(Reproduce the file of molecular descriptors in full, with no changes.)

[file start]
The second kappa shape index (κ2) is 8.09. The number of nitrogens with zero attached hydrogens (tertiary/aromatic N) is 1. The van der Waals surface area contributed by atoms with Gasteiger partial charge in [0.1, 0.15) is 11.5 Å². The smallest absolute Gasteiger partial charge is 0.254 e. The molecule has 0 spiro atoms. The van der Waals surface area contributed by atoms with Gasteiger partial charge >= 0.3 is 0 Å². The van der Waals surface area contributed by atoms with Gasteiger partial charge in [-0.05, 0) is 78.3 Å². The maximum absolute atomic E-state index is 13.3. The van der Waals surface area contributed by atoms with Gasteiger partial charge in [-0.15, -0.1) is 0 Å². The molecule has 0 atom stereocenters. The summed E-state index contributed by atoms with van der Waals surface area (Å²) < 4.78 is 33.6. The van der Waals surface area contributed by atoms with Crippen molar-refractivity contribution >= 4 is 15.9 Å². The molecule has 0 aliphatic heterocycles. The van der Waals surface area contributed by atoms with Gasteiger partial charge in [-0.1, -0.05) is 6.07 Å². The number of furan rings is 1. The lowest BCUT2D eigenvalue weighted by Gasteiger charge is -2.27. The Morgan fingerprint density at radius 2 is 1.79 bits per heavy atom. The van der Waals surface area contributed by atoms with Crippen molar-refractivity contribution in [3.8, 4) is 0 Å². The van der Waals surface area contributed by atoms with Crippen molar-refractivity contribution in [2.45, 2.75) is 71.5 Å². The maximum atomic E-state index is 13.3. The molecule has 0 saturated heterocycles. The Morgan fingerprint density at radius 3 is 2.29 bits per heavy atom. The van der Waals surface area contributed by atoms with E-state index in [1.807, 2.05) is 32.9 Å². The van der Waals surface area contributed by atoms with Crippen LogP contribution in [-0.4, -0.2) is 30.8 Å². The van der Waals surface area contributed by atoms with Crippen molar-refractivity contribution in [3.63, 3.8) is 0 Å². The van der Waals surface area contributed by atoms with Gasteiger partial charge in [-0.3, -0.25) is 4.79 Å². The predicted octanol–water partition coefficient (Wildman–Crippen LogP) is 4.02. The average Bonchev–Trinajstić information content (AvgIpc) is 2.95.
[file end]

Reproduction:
The second kappa shape index (κ2) is 8.09. The number of nitrogens with zero attached hydrogens (tertiary/aromatic N) is 1. The van der Waals surface area contributed by atoms with Gasteiger partial charge in [0.1, 0.15) is 11.5 Å². The smallest absolute Gasteiger partial charge is 0.254 e. The molecule has 0 spiro atoms. The van der Waals surface area contributed by atoms with Gasteiger partial charge >= 0.3 is 0 Å². The van der Waals surface area contributed by atoms with Gasteiger partial charge in [-0.05, 0) is 78.3 Å². The maximum absolute atomic E-state index is 13.3. The van der Waals surface area contributed by atoms with Gasteiger partial charge in [-0.15, -0.1) is 0 Å². The molecule has 0 atom stereocenters. The summed E-state index contributed by atoms with van der Waals surface area (Å²) < 4.78 is 33.6. The van der Waals surface area contributed by atoms with Crippen molar-refractivity contribution >= 4 is 15.9 Å². The molecule has 0 aliphatic heterocycles. The van der Waals surface area contributed by atoms with Gasteiger partial charge in [-0.1, -0.05) is 6.07 Å². The number of furan rings is 1. The lowest BCUT2D eigenvalue weighted by Gasteiger charge is -2.27. The Morgan fingerprint density at radius 2 is 1.79 bits per heavy atom. The van der Waals surface area contributed by atoms with Crippen molar-refractivity contribution in [3.8, 4) is 0 Å². The van der Waals surface area contributed by atoms with Crippen molar-refractivity contribution in [2.45, 2.75) is 71.5 Å². The maximum atomic E-state index is 13.3. The molecule has 0 saturated heterocycles. The Morgan fingerprint density at radius 3 is 2.29 bits per heavy atom. The van der Waals surface area contributed by atoms with E-state index in [1.807, 2.05) is 32.9 Å². The van der Waals surface area contributed by atoms with Crippen LogP contribution in [-0.4, -0.2) is 30.8 Å². The van der Waals surface area contributed by atoms with Crippen molar-refractivity contribution in [3.63, 3.8) is 0 Å². The van der Waals surface area contributed by atoms with Gasteiger partial charge in [-0.3, -0.25) is 4.79 Å². The predicted octanol–water partition coefficient (Wildman–Crippen LogP) is 4.02. The average Bonchev–Trinajstić information content (AvgIpc) is 2.95.